I can imagine if Von Sternberg directed Queen Christina (1933, above) that Garbo would stay in drag while making out with Gilbert, right in front of the innkeeper, just for shock value, the camera taking in his discomfort with a wry smile. For JVS if there is love it's always a renouncement, a sacrifice, done more for the dramatic spectacle of masochistic suffering than the actual object of affection. Dietrich never even gets a single coded night of bliss--not one!-- with Gary Cooper in Morocco! The pair keep getting interrupted by interlopers or their own self-sabotage. She barely knows him, yet she kicks off her shoes and follows him into the Sahara anyway, and then chooses a similar fate in Dishonored.
As Dietrich famously said "in Europe sex is a fact. In America, an obsession." For real Germans like Von Sternberg and Dietrich sex is just an extension of taking off a glove or blowing a noisemaker. Along with this 'fact' is the realization that desire exists primarily as an absence, a dream that can't come true by its own definition. For Mamoulian sex isn't so ephemeral and abstract, and as a result it's a trauma--instead of a delicious absence it's a suffocating presence. Just compare the gang-imploding whim of lust that gets everyone killed in Mamoulian's City Streets or Song's big scenes of renouncement and horror vs. the cool of Sternberg lines like "it took more than one man... to change my name to Shanghai... Lily."
Sternberg's sex-death equation is most clearly displayed in his ubiquitous cabal of lounging courtesan extras. Sooner or later, Dietrich's ingenues always share a dressing room with them, or runs into a few by the bar. For Mamoulian, a Russian, these fallen women are to be pitied and rescued, victims of a corrupt system. For JVS they are half mythic creatures, faeries dissolving slowly like a sugar cube in absinthe (note their supernaturally louche serenity below). Which view is the most 'compassionate'? I would argue Von Sternberg's since he gives the ladies credit and allows them to revel in their persona of mystery and allure. Mamoulian would drag them out to the street and admonish them like Annie dragging the 'trying to pass' Sarah Jane out of the club in Imitation of Life.
Worlds away from Mamoulian's sexophobic compassion, Von Sternberg cheerfully ignores the bucolic in Dishonored, preferring to focus all his style and shadow on the decadent gambling dens and brothels. His exteriors are inevitably fogged in or rain-soaked, snow-covered or bomb-blasted. His style is truly decadent as opposed to bowing towards any trite and tedious 'moral center.' JVS hates moral centers! His contempt for Herbert Marshall in Blonde Venus makes that otherwise fleet footed film limp lopsided but when examined next to the critique of the Way Down East- type silent era morality play it becomes more understandable. One might even say that without films like Song of Songs the Blonde Venuses seem rather cold and negative. With the bucolic small- town morality plays to look good against, the JVS cynicism sparkles.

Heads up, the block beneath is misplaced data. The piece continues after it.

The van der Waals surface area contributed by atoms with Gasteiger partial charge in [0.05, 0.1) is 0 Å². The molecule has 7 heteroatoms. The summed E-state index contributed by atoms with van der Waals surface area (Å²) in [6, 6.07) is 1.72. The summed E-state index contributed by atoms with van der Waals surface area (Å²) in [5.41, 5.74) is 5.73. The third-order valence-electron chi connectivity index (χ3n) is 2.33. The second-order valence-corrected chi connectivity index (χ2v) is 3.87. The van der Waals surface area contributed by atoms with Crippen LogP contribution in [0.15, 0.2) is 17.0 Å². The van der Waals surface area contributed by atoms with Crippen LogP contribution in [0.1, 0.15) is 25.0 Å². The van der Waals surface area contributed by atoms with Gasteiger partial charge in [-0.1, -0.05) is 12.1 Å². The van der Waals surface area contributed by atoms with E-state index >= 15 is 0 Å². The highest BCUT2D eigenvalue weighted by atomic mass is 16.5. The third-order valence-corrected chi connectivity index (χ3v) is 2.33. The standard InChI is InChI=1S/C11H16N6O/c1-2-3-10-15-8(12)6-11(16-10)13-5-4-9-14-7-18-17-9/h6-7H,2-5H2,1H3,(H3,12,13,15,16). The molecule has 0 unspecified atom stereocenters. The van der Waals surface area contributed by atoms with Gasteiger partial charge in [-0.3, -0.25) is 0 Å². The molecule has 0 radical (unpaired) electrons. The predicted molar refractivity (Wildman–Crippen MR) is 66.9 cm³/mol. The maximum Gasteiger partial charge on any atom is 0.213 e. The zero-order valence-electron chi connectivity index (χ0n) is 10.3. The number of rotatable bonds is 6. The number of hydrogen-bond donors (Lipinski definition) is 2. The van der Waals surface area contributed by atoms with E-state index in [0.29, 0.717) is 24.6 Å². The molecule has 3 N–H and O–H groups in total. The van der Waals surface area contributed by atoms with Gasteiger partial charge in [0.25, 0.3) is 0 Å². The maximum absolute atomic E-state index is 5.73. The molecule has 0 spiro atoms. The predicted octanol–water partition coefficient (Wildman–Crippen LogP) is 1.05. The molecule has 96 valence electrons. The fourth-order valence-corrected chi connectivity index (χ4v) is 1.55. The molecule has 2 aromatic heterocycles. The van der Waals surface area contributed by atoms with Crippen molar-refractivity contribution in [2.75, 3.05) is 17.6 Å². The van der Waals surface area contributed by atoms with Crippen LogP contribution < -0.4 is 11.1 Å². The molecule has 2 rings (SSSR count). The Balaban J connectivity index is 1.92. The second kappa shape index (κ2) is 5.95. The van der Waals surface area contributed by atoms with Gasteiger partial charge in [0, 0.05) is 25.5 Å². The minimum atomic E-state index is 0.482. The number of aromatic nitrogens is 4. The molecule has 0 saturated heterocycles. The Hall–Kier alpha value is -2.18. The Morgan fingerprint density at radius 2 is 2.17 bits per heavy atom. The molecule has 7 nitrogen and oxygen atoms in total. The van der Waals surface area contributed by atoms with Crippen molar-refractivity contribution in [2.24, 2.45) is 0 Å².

But it's when there is no moral center at all that JVS really shines, and Dishonored is one of his best in that regard, with one of the best endings in all cinema. It's on Godard's ten favorite American film list... and that's of all time! And a big part of that appeal is probably the end, a harsh but poetic scene that plays out like Kubrick's Paths of Glory trench diggers accidentally tunneled into a high class Austrian brothel.
A loose re-telling of the popular Mata Hari tale (see also 1968's Fraulein Doctor) In Dishonored we have Dietrich as a weary Austrian war widow working at a Viennese brothel, whose unflappable cool and loyalty leads her to be recruited as special agent X-27. First she uncovers the treachery of military bigwig Warner Oland and later gets information that sends 'thousands of Russians to their deaths.'
The role of female James Bond fits Marlene well. She seems to belong to a whole different species of human. She and her Russian op counterpart Victor McLagen are like advanced serpentine predators in a world of clueless prey. They are keen observers and always five moves ahead of the pack, yet Dietrich is dumb enough to keep her spying orders (uncoded) in her coat pocket where McLagen can find them, read them, replace them, and promptly head off to try and catch her in the act on the front line hotel where she's headed. He could easily have killed her on the spot instead so it's clear that, while not exactly collaborating, Mclagen and Dietrich make it pretty for the other to escape should either fall into the others' clutches, like Batman and Catwoman!